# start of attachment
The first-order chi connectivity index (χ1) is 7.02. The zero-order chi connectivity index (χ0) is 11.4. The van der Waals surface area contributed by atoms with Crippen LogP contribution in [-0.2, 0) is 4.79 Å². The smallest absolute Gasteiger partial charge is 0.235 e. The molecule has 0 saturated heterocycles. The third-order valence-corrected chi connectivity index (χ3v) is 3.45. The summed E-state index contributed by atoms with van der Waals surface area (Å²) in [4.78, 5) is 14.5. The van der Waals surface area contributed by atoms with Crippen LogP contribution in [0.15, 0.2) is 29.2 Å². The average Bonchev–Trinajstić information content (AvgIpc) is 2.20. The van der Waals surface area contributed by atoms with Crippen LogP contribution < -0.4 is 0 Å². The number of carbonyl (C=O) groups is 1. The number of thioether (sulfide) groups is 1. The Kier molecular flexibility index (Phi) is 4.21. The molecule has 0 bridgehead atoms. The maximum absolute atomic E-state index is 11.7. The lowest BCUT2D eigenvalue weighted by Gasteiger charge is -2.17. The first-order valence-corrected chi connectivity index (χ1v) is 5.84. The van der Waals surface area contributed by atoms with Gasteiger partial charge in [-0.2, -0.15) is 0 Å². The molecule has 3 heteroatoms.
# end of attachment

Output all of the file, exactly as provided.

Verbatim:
The first-order chi connectivity index (χ1) is 7.02. The zero-order chi connectivity index (χ0) is 11.4. The van der Waals surface area contributed by atoms with Crippen LogP contribution in [-0.2, 0) is 4.79 Å². The smallest absolute Gasteiger partial charge is 0.235 e. The molecule has 0 saturated heterocycles. The third-order valence-corrected chi connectivity index (χ3v) is 3.45. The summed E-state index contributed by atoms with van der Waals surface area (Å²) in [4.78, 5) is 14.5. The van der Waals surface area contributed by atoms with Crippen LogP contribution in [0.15, 0.2) is 29.2 Å². The average Bonchev–Trinajstić information content (AvgIpc) is 2.20. The van der Waals surface area contributed by atoms with Crippen LogP contribution < -0.4 is 0 Å². The number of carbonyl (C=O) groups is 1. The number of thioether (sulfide) groups is 1. The Kier molecular flexibility index (Phi) is 4.21. The molecule has 0 bridgehead atoms. The maximum absolute atomic E-state index is 11.7. The lowest BCUT2D eigenvalue weighted by Gasteiger charge is -2.17. The first-order valence-corrected chi connectivity index (χ1v) is 5.84. The van der Waals surface area contributed by atoms with Gasteiger partial charge in [-0.2, -0.15) is 0 Å². The molecule has 3 heteroatoms.